4. Before the previous step is finished, run 0.5 μl on a 0.8% TBE agarose gel at 100 V until the bromophenol blue reaches 2/3 the way down to ensure complete cutting. If cutting is not complete, add more BsaI-HF and digest more; repeat until cutting is complete.
    5. Add 12 μl BtsCI (20 U/μl) plus enough 10x CutSmart buffer and to compensate for added volume. Incubate at 50 °C for 6 h.
    6. Before digest is finished, run 0.5 μl on gel as in step 4 (Procedure A, 3nbf substrate construction) to ensure complete digest.
    7. Add 21.5 μl 0.5 M EDTA.
    8. Place sample in vacuum desiccator for 6-8 h to reduce volume by roughly 1/3.
    9. Run entire sample on 1.2% TBE low-melt agarose gel (well is 8 of 15 teeth of comb taped together). Add 2 μl 10 mg/ml EthBr to 100 ml gel. Pre-chill TBE, adding 2 μl 10 mg/ml EthBr for every 100 ml running buffer used. Run at 40-50 V with the apparatus sitting in a Styrofoam box full of ice-water (a cold room is not sufficient) until the bromophenol blue reaches the bottom third of the gel. Donning UV-protective face shield, visualize on a UV light box and cut out the largest (3,260 bp) band out with a razor blade. Weigh the gel slice for the next steps.
    10. Melt gel slices at 65 °C.
    11. Weigh melted slices and add 1/9 V Tris-HCl, pH 6.8 and 1/224 V 0.5 M EDTA, under the rough approximation that the density of the gel is 1 g/ml.
    12. Cool to 42 °C.
    13. Add ~5 μl β-agarase I per gram of gel. Incubate at 42 °C for 5-7 h.
    14. Repeat step 13 (Procedure A, 3nbf substrate construction).
    15. Isopropanol precipitate the DNA fragment.
      Add 1/10 the volume of 3 M sodium acetate, pH 5.2, followed by an equal volume of isopropanol. Incubate for 1 h at -20 °C. Spin in a microcentrifuge at ≥ 15,000 x g for 30 min.
      Note: If too much agar has not been digested sufficiently to small oligosaccharides, you will see a lot of white precipitate. You will need to finish the precipitation, re-suspend in aqueous solution, and go back to step 13 (Procedure A, 3nbf substrate construction) to perform a further β-agarase I digestion.
    16. Decant supernatant and resuspend pellet in TE pH 8.0.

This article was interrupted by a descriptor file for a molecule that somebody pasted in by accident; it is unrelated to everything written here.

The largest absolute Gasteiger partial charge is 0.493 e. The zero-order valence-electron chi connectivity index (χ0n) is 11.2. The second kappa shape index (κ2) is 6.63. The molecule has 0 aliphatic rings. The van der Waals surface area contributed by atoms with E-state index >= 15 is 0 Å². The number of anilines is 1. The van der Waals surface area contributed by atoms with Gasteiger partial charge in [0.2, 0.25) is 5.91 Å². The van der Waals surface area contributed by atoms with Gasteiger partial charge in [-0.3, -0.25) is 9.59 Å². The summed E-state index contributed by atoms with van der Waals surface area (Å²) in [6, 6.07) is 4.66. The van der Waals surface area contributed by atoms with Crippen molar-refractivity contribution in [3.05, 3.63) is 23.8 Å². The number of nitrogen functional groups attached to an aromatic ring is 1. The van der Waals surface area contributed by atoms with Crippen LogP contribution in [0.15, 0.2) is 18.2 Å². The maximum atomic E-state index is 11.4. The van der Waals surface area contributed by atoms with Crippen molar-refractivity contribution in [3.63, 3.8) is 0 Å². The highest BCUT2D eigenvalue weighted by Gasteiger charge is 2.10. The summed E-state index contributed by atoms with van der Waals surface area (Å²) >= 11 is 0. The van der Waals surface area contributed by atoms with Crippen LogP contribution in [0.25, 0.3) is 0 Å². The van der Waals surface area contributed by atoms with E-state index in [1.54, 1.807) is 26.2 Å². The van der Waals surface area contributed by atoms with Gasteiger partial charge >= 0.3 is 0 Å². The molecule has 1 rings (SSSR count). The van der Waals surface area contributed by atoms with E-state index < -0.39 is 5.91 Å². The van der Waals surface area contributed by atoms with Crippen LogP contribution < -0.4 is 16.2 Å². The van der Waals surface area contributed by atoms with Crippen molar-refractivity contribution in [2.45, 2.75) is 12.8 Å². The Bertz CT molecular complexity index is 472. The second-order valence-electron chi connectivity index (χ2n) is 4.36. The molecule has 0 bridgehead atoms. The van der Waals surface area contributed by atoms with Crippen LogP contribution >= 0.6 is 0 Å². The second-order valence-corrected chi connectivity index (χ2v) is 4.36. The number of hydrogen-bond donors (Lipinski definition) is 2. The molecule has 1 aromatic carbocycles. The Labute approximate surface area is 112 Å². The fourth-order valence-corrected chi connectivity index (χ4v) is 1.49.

17. Remove EthBr by extraction with an equal volume of 1-butanol saturated water (see Recipes). Gently vortex to mix. Spin at 1,500 x g, saving the bottom solution. Continue extracting until there is no visible pink color. Extract 3 more times.
    18. Ethanol precipitate
      Add 1 μl glycogen (20 mg/ml), 1/10 volume of 3 M sodium acetate pH 5.2, followed by an equal volume of cold ethanol. Incubate for 1 h at -20 °C. Spin in a microcentrifuge at ≥ 15,000 x g for 30 min.
    19. Resuspend DNA in 150 μl TE pH 8.0.
    20. Run 2 μl, 4 μl, and 8 μl of 1:10 and 1:100 dilutions on 0.8% TBE agarose gel to estimate concentration.
    21. Use 35 pmol of this material for the subsequent steps.
    22. Add 350 pmol 160Ld and 2,100 pmol 91Lg in TE, and add TE to 300 μl.
      Note: The 10:1 excess of fork to template is required to prevent concatamerization, and the 6:1 excess of 91Lg to 160Ld is to ensure all ligated 160Ld is annealed to 91Lg.
    23. Anneal fork to template by heating to 95 °C for 5 sec and let heat block cool to RT on benchtop.
    24. Ligate fork onto linear pUC19 by adding 15 μl T4 ligase, 36 μl 10x CutSmart buffer, 4 μl 100 mM ATP (1 mM final), adding TE to 400 μl volume. Incubate at 16 °C for at least 16 h.
    25. Add 10 μl 0.5 M EDTA to chelate Mg2+.
    26. Heat inactivate T4 ligase at 65 °C for 20 sec.
    27. Add 10 μl 5 M NaCl to bring [NaCl] to >100 mM (necessary to prevent nonspecific binding to Sepharose 4B column).